The 21st century saw the emergence of the social media era that empowered individuals and civil society to interact and collaborate. Information is now shared globally and instantaneously: Twitter replaced newspapers by becoming the first source of information: an event happens in the world…and we all check Twitter and YouTube for more information, and look on Facebook to verify if our loved ones are safe and sound.
Some believe that each social media user has become a journalist since she/he can gather and report news on multiple platforms globally (2). Without entering in the debate of their legitimacy, suffice to say that citizen journalism coincides with a dramatic diminution of advertisement revenue for newspapers, the majority of which was captured by… the same organisations empowering citizen journalism (GAFA). This leads to questioning the role of journalism in the digital age, and its relationships with their readers, who alternatively are also their news providers.
In this new environment, what is the role of journalists? How to respond to some political leaders who put into question the role of the press and the veracity of the information they produce? How to adapt to the large amount of content that social media users share by simply reading the title (without reading the rest of article and verifying the sources) (3)? What is the role of traditional journalism when the majority of the public now accesses news through social media platforms? How to allow fair retribution to journalists when digital networks capture the majority of advertising revenues?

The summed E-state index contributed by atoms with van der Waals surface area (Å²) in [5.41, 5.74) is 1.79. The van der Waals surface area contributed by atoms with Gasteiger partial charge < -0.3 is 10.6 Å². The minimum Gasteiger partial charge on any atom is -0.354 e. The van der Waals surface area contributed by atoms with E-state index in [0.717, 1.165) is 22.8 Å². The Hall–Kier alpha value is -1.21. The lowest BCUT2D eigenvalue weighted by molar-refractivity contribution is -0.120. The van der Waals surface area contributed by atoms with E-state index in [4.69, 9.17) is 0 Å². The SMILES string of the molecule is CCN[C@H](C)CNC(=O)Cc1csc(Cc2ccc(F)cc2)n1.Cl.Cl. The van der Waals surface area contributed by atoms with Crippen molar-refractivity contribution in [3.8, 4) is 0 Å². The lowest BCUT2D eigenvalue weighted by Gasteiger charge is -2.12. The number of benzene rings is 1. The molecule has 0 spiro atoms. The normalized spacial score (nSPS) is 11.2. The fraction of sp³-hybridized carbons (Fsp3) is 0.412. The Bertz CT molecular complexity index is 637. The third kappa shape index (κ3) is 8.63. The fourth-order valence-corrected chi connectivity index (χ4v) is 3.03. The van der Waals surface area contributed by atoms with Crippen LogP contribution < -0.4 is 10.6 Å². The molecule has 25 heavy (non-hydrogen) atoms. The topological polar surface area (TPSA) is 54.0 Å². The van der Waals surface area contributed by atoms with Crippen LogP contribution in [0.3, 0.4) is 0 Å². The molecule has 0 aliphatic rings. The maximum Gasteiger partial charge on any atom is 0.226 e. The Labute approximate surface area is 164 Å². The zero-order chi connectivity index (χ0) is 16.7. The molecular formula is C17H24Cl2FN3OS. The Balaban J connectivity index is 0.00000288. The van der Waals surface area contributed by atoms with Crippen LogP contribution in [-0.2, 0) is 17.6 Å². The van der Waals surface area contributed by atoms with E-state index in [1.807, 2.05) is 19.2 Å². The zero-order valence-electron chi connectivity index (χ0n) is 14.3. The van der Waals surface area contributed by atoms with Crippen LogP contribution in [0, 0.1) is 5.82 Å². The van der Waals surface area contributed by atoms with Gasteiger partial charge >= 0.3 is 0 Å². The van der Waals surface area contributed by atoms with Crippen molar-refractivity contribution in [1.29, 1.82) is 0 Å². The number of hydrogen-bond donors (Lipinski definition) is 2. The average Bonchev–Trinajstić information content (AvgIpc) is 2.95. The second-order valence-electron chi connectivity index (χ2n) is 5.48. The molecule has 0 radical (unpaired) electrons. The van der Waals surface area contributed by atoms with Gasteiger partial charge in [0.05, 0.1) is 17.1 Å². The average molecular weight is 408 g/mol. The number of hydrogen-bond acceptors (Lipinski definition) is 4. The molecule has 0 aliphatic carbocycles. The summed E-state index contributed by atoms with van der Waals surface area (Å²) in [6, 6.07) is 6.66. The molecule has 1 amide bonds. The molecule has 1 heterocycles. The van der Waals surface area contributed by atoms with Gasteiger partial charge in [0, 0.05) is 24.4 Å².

These questions are complex, and so are the answers. It is not our ambition to offer a quick answer to these vast issues, but rather contribute to the debate around the role of journalism in today’s world. In a “fake news” environment that makes every piece of information seem suspicious, trust has become even more essential. Who do we trust when searching for information? What is the truth today? Where is the truth today? This new war of narratives makes it difficult for many citizens to identify a trust-worthy source of information.
A well-functioning democracy requires citizens to be well-informed. We need reliable sources of information to choose a candidate, to vote on a specific political program, and to make up our mind on major global issues such as climate change. In the past, newspapers were the main sources of information, and citizens relied on them to make their decisions. In the “old” media ecosystem, elite media were the conveyor belt between suppliers (political and business leaders) and consumers (public opinion) of information.
Today, social media has become the new conveyor belt between the suppliers and the consumers. According to the 2018 Pew Internet Research, 2/3 of adult US citizens have a Facebook account and 3/4 of them consult the social network every day. Facebook, YouTube, WhatsApp, WeChat and QQ are the most used social media platforms globally (1). Elite media such as The Guardian are one out of many sources of information. The multiplication of sources of information, often contradictory, leads to a war of narratives. The same facts, differently framed, produce stories based on opinion with alternative facts and scenarios. A recent MIT study showed that fake news spread faster than real news (and by a substantial margin) on Twitter (3).